Posted in development To Gem Or Not To Gem

Matt Sears | Nov 29, 2021

When it comes to running a Rails project for the long-term, one strong indicator for success is gem decision. I’ve worked on dozens and dozens of Rails applications during my time as a consultant and often times a client’s project would be either be suffering from poor performance or is too difficult to maintain and progress has slowed down to crawl. The first thing I typically looked at is the Gemfile. It’s more common than not that there are too many gems.

This is especially true for new Rails developers - too eager to reach for a gem for every new feature they write. When there are too many gems, the app will run slower since there are more lines of code to process. Why is this? Typically gem authors need to accommodate for a variety of factors. Factors like Ruby versions, database types, or web frameworks like Sinatra. What this means is there is a lot of extra code in that gem that will never be used by our application. Many times, I’ve seen a Rails app just use on method from a single gem!

Three questions I ask when deciding to use a gem or not:

1. Is it currently being maintained?

Take a look at the source code on Github or Gitlab. What is the date of the last commit? Does the author explicitly state that the gem is no longer maintained? If there hasn’t been a commit in the last year, it’s most likely not being updated. So we can’t expect bug fixes or security updates in the near future. It will may also mean that we risk preventing other gems from being updated. For example, running bundle update on our Rails project may not run since the unmaintained gem depends on other older gem versions.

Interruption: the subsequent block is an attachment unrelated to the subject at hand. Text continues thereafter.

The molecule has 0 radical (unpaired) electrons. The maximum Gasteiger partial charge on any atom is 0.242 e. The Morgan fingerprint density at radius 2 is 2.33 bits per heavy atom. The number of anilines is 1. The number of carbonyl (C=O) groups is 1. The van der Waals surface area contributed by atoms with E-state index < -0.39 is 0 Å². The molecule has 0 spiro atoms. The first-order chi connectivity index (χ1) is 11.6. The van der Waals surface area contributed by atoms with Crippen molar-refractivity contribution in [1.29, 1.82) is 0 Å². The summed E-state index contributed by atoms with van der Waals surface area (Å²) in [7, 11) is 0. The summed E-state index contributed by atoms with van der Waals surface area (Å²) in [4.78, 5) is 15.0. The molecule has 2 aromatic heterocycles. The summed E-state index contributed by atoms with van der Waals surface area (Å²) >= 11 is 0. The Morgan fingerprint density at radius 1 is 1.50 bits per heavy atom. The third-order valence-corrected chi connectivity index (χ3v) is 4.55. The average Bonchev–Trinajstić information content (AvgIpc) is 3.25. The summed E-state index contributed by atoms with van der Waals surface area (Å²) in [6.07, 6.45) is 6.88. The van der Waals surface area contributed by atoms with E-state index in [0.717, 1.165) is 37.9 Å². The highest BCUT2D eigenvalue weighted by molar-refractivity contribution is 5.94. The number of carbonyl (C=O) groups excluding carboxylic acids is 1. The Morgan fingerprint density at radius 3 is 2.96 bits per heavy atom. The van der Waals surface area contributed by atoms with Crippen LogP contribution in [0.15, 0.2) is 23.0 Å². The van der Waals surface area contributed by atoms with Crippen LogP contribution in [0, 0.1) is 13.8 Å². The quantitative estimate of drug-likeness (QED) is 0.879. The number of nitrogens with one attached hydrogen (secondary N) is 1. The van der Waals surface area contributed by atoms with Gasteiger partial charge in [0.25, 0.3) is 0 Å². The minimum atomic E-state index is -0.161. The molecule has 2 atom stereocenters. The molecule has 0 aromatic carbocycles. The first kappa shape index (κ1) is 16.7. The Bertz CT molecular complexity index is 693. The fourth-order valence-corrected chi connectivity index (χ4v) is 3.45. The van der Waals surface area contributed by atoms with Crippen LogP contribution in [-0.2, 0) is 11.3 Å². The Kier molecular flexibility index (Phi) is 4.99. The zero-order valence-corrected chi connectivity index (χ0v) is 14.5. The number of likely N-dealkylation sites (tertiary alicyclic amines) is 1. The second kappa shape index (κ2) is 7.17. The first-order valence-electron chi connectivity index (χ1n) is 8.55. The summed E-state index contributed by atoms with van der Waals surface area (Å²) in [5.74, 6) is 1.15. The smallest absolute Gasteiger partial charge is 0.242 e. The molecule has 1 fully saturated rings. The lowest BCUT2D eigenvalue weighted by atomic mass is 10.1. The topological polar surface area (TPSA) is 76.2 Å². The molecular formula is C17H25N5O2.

2. What is the size of the gem?

How big is the project? What other gems does it depend on? Browse through the source and get a rough idea about the amount of code. There might be a lot of code to handle a variety of environments or it may not be as organized or designed well. Why is this important? More gems means more Ruby and more Ruby means a slower running app.

3. How much of the gem do we need to utilize?

What do I need from this gem to get our feature complete? Do we just need one or two small things to get the job done or do we need something more comprehensive like Devise or ViewComponents. Obviously, if we need a gem that is more comprehensive, then we should use the gem. A gem like ViewComponents is a large project and would require a lot of code to mimic the functionality and it’s more or less closer to the core of our application.

Case Study

I recently had the need for the ability to save a draft of data before saving it to the real database record. Simply put, I need to stash a set of data that mocked my real ActiveRecord model’s schema and save it to a database until the users decides to publish it.

After some searching, I found a couple gems that do exactly what I need. However, none of them have been updated in the last year. The most popular of the gems is actively looking for a new maintainer and it has a bunch of overly complicated code that I most likely will never need. In my case, I only need to save a draft and publish the draft - that’s it.